TIGER KICKOFF: 10 things you didn't know about Kentucky

Friday, October 26, 2012 | 6:00 a.m. CDT; updated 7:35 a.m. CDT, Friday, October 26, 2012

COLUMBIA — After a bye week that allowed the team to heal up and put its losses behind it, Missouri is looking for its first Southeastern Conference victory against Kentucky, a team that is 0-5 in the SEC and 1-7 overall.

But other than its difficulties on the gridiron this season, what else stands out about the Wildcats? Well, as Missouri prepares for another Homecoming game, here's 10 things you might not know about Kentucky.

10. Kentucky’s school colors were determined, in part, because of a necktie. Late in 1891 the student body held a meeting to decide the school’s colors. When trying to determine what shade of blue to choose, football player Richard C. Stoll pulled off his royal blue necktie and held it up. The students decided on that particular shade of blue, as well as light yellow. However, in 1892 the yellow was changed to white, a combination the school still uses today.

9. The Wildcat mascot was established during the 1976-77 academic year and featured a life-size wildcat that walked around in a Kentucky uniform and cheered for the Wildcats. However, this giant predator was predictably not embraced by small children, who were often afraid of the mascot. To solve that problem, the mascot “Scratch” was introduced a few years later, a more cartoonish Wildcat who is friendlier and approachable. To this day, both mascots regularly attend Kentucky’s athletic events.

8. While Kentucky’s men’s basketball team is the winningest program in college basketball history, it wasn’t the first basketball team to be established by the university. The women’s team actually came first, playing its first season in 1902. The men’s team was established a year later and has won eight national championships since.

7. Perhaps the most famous shot in college basketball history was made at the expense of Kentucky in 1992. Down 103-102 in overtime of the East Regional of the NCAA tournament, Duke had 2.1 seconds to score and get past Kentucky. Grant Hill inbounded the ball by throwing an overhand pass three-quarters the length of the court that was caught by Christian Laettner at the free-throw line. Laettner turned and hit a jumper as time expired to beat the Wildcats, a play that serves as a low point in an otherwise proud basketball culture.

6. The men’s basketball team is actually not the most successful athletic program at Kentucky, though. The school’s cheerleading program has won 19 national championships, more than any other college program. It has been particularly dominant in the past decade, winning 10 national titles from 2002 to 2012.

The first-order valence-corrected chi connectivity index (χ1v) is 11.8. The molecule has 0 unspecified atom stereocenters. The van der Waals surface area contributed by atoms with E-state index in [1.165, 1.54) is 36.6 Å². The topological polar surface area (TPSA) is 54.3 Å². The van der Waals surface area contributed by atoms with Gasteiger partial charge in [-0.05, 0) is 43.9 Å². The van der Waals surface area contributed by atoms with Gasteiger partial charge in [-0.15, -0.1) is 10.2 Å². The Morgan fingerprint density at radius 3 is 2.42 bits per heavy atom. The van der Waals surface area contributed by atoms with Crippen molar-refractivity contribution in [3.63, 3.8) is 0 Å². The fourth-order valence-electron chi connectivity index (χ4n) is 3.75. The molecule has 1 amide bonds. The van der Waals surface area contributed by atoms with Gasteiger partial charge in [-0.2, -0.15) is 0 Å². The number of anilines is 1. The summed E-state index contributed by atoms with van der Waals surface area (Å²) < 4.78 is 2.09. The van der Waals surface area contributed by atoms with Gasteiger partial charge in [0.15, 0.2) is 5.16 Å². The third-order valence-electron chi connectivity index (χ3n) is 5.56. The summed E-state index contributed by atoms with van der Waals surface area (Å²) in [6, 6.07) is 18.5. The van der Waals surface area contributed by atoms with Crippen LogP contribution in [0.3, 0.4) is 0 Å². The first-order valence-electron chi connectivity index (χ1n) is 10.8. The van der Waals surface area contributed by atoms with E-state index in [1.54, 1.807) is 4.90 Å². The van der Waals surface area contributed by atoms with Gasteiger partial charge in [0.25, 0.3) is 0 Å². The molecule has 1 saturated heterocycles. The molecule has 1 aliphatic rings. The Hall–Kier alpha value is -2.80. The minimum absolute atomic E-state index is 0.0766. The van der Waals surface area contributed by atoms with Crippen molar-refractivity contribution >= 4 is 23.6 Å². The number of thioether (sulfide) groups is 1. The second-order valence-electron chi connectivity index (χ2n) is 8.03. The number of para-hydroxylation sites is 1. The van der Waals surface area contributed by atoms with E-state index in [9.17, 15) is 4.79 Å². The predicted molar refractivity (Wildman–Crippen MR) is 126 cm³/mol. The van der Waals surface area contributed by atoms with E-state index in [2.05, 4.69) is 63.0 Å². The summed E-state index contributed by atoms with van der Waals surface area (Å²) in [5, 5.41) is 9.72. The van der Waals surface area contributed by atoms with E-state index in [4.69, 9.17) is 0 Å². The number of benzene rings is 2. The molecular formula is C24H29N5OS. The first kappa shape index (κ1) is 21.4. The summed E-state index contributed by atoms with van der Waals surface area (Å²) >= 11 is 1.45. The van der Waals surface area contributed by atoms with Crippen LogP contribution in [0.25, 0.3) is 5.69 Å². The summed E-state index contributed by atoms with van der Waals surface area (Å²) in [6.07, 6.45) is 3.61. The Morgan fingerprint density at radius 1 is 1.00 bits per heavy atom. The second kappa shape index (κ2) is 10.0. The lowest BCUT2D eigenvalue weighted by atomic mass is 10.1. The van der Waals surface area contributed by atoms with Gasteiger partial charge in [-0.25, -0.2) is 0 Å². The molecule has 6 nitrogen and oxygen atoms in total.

5. Before he became an icon at Alabama, Paul “Bear” Bryant was a Wildcat. Bryant served as Kentucky’s head football coach from 1946 to 1953, leading the team to its first bowl appearance in 1947 and first SEC Championship in 1950. He’d go on to win six national championships as the head coach of the Crimson Tide.

4. Kentucky broke the color barrier in the SEC in 1966, when African-Americans Nat Northington and Greg Page were allowed on the football team. The SEC was the last major football conference to accept African-American players.

3. Kentucky’s football stadium, Commonwealth Stadium, was built in 1973, which still makes it the newest stadium in the SEC. It was expanded in 1999 and has a capacity of 67,942.

2. Lexington called Virginia home before Kentucky. When Lexington was established as a city in 1775, Kentucky was not yet a state. Therefore, it was originally Lexington, Va. It did not become part of Kentucky until Kentucky was established in 1792. Now, Lexington is the second largest city in Kentucky, smaller only than Louisville.

1. Lexington is known as the “Horse Capital of the World,” even though it isn’t. The city got its nickname because of the bounty of horse farms that surround the city’s downtown area. However, the city of Ocala, Fla., is actually the “Horse Capital of the World,” according to the United States Patent and Trademark Office. Despite all the numerous signs in town that declare otherwise, Lexington doesn’t have rights to the actual title.

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